In prehistoric times Lake Ohrid was home to a settlement of pile dwellers who lived literally on top of the water, on a platform supported by up to 10,000 wooden piles anchored to the lake bed. The remains of the settlement were discovered at this spot and were gradually excavated by an underwater team between 1997 and 2005; the museum is an elaborate reconstruction of the settlement as archaeologists think it would have looked between 1200 and 600 BC.
The slightly theatrical name – Bay of Bones – is a nod to the many animal remains and fragmented vessels that have been found here. On shore, there's a small, interesting exhibition of some of the relics, including a fascinating wall-sized photograph of the settlement foundations as they look now under the water. Better still, for divers it's actually possible to visit the underwater excavations in the flesh with Diving Center Amfora.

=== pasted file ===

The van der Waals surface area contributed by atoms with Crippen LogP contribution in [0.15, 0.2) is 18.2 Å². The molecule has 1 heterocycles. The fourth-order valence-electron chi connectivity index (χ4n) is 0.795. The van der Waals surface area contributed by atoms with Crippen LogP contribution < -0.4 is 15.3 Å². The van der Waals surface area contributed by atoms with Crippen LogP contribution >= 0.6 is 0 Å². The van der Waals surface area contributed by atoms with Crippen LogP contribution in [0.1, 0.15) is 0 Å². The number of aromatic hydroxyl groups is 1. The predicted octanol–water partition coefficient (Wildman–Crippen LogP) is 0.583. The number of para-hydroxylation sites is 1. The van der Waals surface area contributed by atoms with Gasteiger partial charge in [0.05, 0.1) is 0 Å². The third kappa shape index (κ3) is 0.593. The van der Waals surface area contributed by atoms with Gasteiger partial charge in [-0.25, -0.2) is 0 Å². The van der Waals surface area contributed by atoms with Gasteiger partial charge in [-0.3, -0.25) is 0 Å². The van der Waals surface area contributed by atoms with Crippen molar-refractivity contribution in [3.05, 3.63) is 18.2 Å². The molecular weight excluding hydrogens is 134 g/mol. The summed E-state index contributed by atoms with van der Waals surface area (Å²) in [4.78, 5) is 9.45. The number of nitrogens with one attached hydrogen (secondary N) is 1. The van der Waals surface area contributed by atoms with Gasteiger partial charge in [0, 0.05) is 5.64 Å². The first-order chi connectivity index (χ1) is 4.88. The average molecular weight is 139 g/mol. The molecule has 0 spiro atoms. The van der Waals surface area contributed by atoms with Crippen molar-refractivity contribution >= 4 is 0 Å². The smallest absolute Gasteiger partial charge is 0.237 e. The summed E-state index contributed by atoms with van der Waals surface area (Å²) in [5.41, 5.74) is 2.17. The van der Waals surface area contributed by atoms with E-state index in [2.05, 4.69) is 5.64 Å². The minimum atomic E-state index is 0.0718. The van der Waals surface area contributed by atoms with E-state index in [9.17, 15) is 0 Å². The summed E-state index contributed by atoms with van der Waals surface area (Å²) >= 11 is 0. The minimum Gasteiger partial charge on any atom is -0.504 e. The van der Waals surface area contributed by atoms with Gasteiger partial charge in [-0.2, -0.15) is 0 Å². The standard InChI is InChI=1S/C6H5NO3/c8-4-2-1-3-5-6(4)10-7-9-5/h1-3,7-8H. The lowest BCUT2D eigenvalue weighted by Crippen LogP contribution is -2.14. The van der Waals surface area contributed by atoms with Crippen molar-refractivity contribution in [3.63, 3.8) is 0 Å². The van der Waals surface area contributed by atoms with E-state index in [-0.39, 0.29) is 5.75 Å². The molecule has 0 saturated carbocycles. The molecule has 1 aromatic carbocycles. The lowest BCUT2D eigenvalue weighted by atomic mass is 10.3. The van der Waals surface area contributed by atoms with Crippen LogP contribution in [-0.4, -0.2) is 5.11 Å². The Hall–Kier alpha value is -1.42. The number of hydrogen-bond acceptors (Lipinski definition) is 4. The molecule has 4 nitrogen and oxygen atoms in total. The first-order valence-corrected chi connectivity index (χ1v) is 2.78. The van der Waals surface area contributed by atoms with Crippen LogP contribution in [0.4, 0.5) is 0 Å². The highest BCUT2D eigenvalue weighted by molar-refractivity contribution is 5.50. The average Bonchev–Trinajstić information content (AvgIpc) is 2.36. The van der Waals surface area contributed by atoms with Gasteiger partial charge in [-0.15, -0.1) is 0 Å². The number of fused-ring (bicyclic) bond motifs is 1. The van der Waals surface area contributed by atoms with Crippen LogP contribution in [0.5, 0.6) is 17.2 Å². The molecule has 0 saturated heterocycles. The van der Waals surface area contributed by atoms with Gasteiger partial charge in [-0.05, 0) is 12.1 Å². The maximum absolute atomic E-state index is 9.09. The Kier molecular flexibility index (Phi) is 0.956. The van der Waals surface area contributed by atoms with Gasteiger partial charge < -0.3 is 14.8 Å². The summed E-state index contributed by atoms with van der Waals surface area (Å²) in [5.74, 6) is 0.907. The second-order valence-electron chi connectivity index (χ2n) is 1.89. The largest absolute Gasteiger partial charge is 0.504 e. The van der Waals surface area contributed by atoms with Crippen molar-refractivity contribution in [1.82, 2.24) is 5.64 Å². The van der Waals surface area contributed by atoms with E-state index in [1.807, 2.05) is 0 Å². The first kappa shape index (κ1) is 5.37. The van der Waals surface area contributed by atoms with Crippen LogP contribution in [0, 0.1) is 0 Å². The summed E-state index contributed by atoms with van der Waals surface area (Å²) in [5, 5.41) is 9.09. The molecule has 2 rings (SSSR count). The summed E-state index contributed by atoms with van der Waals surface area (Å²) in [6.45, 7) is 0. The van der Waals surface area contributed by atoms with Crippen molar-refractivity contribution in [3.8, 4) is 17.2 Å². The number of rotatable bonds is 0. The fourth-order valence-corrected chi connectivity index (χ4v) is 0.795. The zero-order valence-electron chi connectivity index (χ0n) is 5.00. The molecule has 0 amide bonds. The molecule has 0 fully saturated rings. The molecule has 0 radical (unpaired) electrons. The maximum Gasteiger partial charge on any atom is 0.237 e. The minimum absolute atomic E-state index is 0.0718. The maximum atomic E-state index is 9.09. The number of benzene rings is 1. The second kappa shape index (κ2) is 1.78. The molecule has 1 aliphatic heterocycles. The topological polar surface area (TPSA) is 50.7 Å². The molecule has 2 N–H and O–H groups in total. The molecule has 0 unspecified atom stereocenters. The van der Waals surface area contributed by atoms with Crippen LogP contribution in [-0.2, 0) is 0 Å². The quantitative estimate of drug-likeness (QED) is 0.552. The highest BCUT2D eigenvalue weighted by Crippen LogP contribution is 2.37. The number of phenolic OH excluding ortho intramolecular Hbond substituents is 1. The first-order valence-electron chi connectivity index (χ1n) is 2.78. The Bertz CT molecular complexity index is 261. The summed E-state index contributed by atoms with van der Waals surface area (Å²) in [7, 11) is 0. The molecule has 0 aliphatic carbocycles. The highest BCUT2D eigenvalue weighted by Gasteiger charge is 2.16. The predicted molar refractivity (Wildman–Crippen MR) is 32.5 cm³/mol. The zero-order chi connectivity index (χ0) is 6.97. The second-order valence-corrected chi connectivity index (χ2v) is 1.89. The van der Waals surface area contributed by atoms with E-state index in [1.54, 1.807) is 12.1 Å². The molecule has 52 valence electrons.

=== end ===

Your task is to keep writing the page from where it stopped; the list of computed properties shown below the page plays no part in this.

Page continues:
To the north of the site, on the cliff head, there's also a reconstruction of a Roman fort that can be visited as part of your museum ticket.
The Bay of Bones is 16km south of Ohrid town; buses (€1) will stop here en route to Sveti Naum, or a taxi should cost about €16 for a trip combining a stop here with Sveti Naum.